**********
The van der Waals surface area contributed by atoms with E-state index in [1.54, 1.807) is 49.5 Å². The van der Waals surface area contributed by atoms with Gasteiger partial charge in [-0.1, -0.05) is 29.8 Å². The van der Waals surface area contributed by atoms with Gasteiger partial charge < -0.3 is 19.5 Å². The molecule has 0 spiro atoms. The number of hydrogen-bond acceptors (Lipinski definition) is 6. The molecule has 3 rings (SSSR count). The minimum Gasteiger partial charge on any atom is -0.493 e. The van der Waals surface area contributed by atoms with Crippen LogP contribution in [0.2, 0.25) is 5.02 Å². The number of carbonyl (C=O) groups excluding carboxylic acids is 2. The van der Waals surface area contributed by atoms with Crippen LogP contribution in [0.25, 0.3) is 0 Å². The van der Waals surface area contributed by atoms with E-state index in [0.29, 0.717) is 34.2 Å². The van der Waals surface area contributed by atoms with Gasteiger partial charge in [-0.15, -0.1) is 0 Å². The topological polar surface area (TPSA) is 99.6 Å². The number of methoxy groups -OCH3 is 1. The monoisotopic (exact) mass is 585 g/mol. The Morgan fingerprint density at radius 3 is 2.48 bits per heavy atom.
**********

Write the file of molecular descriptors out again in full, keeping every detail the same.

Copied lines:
The van der Waals surface area contributed by atoms with E-state index in [1.54, 1.807) is 49.5 Å². The van der Waals surface area contributed by atoms with Gasteiger partial charge in [-0.1, -0.05) is 29.8 Å². The van der Waals surface area contributed by atoms with Gasteiger partial charge < -0.3 is 19.5 Å². The molecule has 0 spiro atoms. The number of hydrogen-bond acceptors (Lipinski definition) is 6. The molecule has 3 rings (SSSR count). The minimum Gasteiger partial charge on any atom is -0.493 e. The van der Waals surface area contributed by atoms with Crippen LogP contribution in [0.2, 0.25) is 5.02 Å². The number of carbonyl (C=O) groups excluding carboxylic acids is 2. The van der Waals surface area contributed by atoms with Crippen LogP contribution in [0.25, 0.3) is 0 Å². The van der Waals surface area contributed by atoms with E-state index in [0.29, 0.717) is 34.2 Å². The van der Waals surface area contributed by atoms with Gasteiger partial charge in [-0.15, -0.1) is 0 Å². The topological polar surface area (TPSA) is 99.6 Å². The number of methoxy groups -OCH3 is 1. The monoisotopic (exact) mass is 585 g/mol. The Morgan fingerprint density at radius 3 is 2.48 bits per heavy atom.